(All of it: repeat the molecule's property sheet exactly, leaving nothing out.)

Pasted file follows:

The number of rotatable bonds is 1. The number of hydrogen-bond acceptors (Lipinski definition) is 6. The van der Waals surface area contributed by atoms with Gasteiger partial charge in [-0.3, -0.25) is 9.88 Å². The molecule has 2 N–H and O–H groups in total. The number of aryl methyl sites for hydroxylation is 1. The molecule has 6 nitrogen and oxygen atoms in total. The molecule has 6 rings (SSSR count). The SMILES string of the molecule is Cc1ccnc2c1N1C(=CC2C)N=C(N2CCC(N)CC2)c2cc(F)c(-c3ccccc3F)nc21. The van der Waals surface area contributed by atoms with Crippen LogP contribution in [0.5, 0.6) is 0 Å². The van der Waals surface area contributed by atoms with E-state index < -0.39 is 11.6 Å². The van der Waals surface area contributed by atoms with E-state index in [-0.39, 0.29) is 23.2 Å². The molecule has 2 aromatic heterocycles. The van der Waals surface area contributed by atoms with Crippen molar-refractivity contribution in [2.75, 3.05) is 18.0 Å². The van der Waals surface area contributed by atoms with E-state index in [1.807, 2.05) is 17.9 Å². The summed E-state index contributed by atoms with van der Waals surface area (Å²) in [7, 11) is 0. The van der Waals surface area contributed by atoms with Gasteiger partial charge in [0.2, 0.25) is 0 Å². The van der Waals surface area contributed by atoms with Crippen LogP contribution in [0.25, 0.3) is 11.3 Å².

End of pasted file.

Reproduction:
The number of rotatable bonds is 1. The number of hydrogen-bond acceptors (Lipinski definition) is 6. The van der Waals surface area contributed by atoms with Gasteiger partial charge in [-0.3, -0.25) is 9.88 Å². The molecule has 2 N–H and O–H groups in total. The number of aryl methyl sites for hydroxylation is 1. The molecule has 6 nitrogen and oxygen atoms in total. The molecule has 6 rings (SSSR count). The SMILES string of the molecule is Cc1ccnc2c1N1C(=CC2C)N=C(N2CCC(N)CC2)c2cc(F)c(-c3ccccc3F)nc21. The van der Waals surface area contributed by atoms with Crippen LogP contribution in [0.5, 0.6) is 0 Å². The van der Waals surface area contributed by atoms with E-state index < -0.39 is 11.6 Å². The van der Waals surface area contributed by atoms with E-state index in [-0.39, 0.29) is 23.2 Å². The molecule has 2 aromatic heterocycles. The van der Waals surface area contributed by atoms with Crippen molar-refractivity contribution in [2.75, 3.05) is 18.0 Å². The van der Waals surface area contributed by atoms with E-state index in [1.807, 2.05) is 17.9 Å². The summed E-state index contributed by atoms with van der Waals surface area (Å²) in [7, 11) is 0. The van der Waals surface area contributed by atoms with Gasteiger partial charge in [0.2, 0.25) is 0 Å². The van der Waals surface area contributed by atoms with Crippen LogP contribution in [0.25, 0.3) is 11.3 Å².